When buying a practice, you must consider many aspects including production, staff, current and potential patient base, treatments offered, equipment, state of leasehold improvements and financing. Often overlooked is the fact that you will need to assume the premises lease as a key part of the purchase agreement.
The premises lease must be reviewed and evaluated when you are making your decision whether or not to make an offer to purchase the practice because the lease controls the premises and therefore, the practice “home”. The decision whether to proceed or not with a purchase depends in large part on the lease for the following reasons.
Before you make an offer to purchase, study and understand the lease. Know what it means in the context of your practice both when you take assignment, and in 30 years.
If you decide to make an offer to purchase, the offer should be conditional for a sufficient period of time to ensure that the lease can be assumed in a form acceptable to you. In some cases, the lease is acceptable and can be assigned with the landlord’s consent without much negotiation. This process may still take several weeks. In other cases, certain terms and conditions of the lease need to be negotiated, in addition to assigning the lease from the vendor to the purchaser with landlord’s consent. This is a much more complex and time-consuming process.
If a number of terms and conditions needs to be negotiated at this critical and time-sensitive time, the vendor may deeply regret not preparing the lease for assignment well in advance because renegotiating lease terms and conditions to satisfy a conditional offer to purchase is very difficult and directly involves the landlord, the vendor, the purchaser, the landlord’s lawyer and the purchaser’s lawyer, as well as possibly both the vendor’s and the purchaser’s brokers. The landlord has significant leverage. If he/she does not cooperate and agree to change certain terms and conditions of the lease, the sale will not be completed and the vendor will not be in a position to retire.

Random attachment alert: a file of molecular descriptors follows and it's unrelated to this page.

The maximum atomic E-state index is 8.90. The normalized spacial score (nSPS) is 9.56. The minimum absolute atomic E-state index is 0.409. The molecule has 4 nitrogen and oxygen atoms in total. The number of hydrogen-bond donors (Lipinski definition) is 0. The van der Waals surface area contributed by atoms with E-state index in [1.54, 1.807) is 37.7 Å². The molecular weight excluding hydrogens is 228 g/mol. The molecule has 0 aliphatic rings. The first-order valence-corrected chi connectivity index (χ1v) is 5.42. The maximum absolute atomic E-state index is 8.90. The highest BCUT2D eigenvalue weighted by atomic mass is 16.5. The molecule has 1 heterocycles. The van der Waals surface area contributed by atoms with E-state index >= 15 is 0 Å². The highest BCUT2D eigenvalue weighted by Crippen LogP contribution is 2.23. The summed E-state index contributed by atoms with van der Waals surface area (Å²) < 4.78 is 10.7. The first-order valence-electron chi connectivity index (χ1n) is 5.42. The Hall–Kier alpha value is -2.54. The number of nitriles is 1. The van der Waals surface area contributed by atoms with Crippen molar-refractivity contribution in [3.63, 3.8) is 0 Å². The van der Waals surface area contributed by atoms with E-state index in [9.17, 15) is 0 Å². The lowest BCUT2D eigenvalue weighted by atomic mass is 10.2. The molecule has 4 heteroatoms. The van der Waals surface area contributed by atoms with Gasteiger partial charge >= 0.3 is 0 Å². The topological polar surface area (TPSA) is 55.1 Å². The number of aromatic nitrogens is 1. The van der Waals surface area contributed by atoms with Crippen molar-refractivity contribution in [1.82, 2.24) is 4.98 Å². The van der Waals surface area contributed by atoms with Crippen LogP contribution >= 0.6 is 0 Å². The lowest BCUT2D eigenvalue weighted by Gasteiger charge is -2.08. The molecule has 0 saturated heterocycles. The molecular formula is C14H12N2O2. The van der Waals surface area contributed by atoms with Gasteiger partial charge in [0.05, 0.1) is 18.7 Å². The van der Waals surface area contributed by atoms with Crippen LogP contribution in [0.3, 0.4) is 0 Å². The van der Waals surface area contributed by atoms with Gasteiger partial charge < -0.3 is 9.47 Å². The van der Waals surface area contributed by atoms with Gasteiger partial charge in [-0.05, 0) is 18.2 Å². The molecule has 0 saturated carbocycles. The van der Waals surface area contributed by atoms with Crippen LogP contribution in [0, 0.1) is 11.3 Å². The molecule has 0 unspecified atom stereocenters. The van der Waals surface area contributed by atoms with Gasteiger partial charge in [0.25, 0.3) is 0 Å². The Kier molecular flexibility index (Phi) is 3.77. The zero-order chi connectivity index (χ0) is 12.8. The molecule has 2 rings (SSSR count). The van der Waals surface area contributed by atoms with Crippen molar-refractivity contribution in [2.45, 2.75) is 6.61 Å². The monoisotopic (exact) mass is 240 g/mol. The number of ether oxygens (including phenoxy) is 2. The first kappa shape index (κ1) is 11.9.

Further, depending on the sale, either the purchaser or the vendor also has a significant leverage position during the period the lease is being renegotiated. The purchaser’s offer may have been the best offer, and now is conditional only on the landlord agreeing to change one small business term. On the other hand, a buyer may be one of many potential buyers, only able to compete with other offers if the lease is not amended and accepted “as is” In this case the buyer might “win” the bid for the practice but in so doing as assumes an impaired lease.
In any case, renegotiating lease terms and conditions at assignment time involves high pressure and stress. Many deals fall apart because lease changes are so extensive, the landlord refuses to cooperate, or the landlord fails to administer the proposed assignment in a timely manner (i.e. the lease amending negotiation takes months during which time the purchaser loses interest).
As referred to above, some buyers assume an impaired lease, especially in a multiple offer situation. These buyers gamble on the lease being amended after taking assignment, which is also a high stress, high stakes endeavor. I recommend thoroughly knowing the lease and seeking an opinion as to the likelihood of amending the lease following assignment if you choose to take this route.
It is interesting to note that a well-prepared buyer can sift through practice sale listings and find a practice for sale with an impaired lease, and with a little finesse and patience correct the lease that has prevented the practice from selling and maneuver into a position to buy and benefit from this opportunity.
My advice is to have the lease reviewed by a qualified person before making an offer to purchase and devise a strategy for the lease renegotiation and assignment process. This will protect your position by reducing the number of failed purchase offers and improving the negotiation success rate during the amendment of the lease.